Downstaged! Asser Levy bandshell a wreck, residents say

Downstaged! Asser Levy bandshell a wreck, residents say
Photo by Steve Solomonson

The music died — and neighbors fear the venue will, too.

Brighton Beach and Coney Island residents say the centerpiece bandshell in Asser Levy Park is falling apart — and blame its disrepair on the campaign that booted Borough President Markowitz’s summer concert series from the space.

The Parks Department said Hurricane Sandy pounded the performance space, and the agency has already removed its shredded canopy and stabilized the structure — but says it doesn’t have the money to renovate the crumbling stage.

“We are making isolated repairs to ensure that the area is safe, but we do not have funding for a full reconstruction,” said agency spokeswoman Meghan Lalor.

Neighbors predict the bandshell will continue to sit derelict until it falls down, since it can no longer host music thanks to the 2010 ruling that stifled the Beep’s Seaside Concert Series. The judge in the case decided that the three-decade-old string of live music shows violated city law by using amplification within 500 feet of two synagogues. Markowitz was forced to relocate his concerts to a vacant lot near the corner of W. 21st Street.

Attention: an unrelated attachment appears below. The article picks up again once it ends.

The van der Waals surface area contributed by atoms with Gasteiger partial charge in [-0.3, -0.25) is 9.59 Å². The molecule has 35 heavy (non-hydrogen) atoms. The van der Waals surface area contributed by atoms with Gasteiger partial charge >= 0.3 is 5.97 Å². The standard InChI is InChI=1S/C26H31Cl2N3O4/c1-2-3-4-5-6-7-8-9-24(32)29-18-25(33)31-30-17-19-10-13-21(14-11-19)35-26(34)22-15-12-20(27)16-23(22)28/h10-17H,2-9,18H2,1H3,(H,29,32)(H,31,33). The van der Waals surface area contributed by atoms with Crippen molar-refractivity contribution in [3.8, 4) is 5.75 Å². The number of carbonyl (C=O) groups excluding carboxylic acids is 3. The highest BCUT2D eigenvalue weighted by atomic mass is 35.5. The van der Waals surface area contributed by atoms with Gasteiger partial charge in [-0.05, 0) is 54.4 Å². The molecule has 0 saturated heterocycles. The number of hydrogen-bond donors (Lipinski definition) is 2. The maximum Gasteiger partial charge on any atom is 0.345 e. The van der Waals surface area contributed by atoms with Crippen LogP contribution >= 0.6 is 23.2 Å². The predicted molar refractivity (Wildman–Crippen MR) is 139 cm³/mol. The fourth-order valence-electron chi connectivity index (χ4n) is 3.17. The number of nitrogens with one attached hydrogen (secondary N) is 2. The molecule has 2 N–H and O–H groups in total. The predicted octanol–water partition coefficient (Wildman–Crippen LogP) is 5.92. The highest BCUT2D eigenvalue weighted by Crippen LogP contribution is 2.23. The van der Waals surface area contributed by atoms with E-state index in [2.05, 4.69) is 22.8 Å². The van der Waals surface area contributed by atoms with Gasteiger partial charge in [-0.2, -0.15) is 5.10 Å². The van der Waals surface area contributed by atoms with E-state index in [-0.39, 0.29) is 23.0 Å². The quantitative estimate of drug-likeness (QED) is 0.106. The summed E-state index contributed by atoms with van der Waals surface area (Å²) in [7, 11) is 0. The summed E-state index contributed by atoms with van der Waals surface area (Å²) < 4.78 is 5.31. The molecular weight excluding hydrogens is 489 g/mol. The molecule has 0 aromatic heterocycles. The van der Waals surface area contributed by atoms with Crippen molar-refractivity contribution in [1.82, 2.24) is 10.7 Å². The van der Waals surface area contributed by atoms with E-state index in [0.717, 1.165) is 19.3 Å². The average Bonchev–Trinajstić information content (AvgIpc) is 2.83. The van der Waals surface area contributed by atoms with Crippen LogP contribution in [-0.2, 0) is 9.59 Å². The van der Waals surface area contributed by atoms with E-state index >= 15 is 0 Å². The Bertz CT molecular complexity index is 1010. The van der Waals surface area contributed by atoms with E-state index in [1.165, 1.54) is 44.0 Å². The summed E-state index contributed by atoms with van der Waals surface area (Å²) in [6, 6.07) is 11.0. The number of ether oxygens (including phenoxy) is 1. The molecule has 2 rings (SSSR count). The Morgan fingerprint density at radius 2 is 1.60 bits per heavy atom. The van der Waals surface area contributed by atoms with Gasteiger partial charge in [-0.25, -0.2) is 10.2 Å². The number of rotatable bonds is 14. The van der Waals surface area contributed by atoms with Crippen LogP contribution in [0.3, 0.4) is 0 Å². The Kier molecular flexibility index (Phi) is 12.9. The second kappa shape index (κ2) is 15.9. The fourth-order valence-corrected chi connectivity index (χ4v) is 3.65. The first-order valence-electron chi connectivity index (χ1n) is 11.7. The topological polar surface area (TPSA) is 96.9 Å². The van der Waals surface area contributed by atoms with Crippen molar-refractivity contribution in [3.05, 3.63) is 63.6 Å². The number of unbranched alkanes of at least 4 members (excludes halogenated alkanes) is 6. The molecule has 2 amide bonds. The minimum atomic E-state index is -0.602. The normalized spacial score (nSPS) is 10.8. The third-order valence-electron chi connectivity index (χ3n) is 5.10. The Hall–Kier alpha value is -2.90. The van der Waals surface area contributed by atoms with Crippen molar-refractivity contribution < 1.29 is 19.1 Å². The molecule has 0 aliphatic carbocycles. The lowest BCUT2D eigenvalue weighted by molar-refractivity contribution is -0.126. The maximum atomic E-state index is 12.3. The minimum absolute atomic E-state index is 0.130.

“Why would they spend a dime fixing it, when they made it so you can’t play any music there?” said longtime Brighton Beach resident Joe Armel.

Neighborhood leaders agreed, lamenting the loss of the concerts and the deterioration of the park stage.

“They were a great thing we had here, and we never had much,” said Brighton Beach Neighborhood Association founder Pat Singer. “Asser Levy was a great place to go during the summertime.”

The lawsuit also destroyed Markowitz’s controversial plans to replace the bandshell with a $65 million, 5,000 seat amphitheater — a vision he has since relocated to the Childs Building on the Boardwalk near W. 21st Street.

Longtime amphitheater advocates say that the community should have accepted the original plan — which would have refurbished the greenspace — instead of fighting it.

“Those people had an opportunity to have something new, and they didn’t want it,” said Coney businessman Dick Zigun, self-declared mayor of Coney Island. “Now nobody’s trying to do concerts there any more.”

Reach reporter Will Bredderman at [email protected] or by calling (718) 260-4507. Follow him at twitter.com/WillBredderman.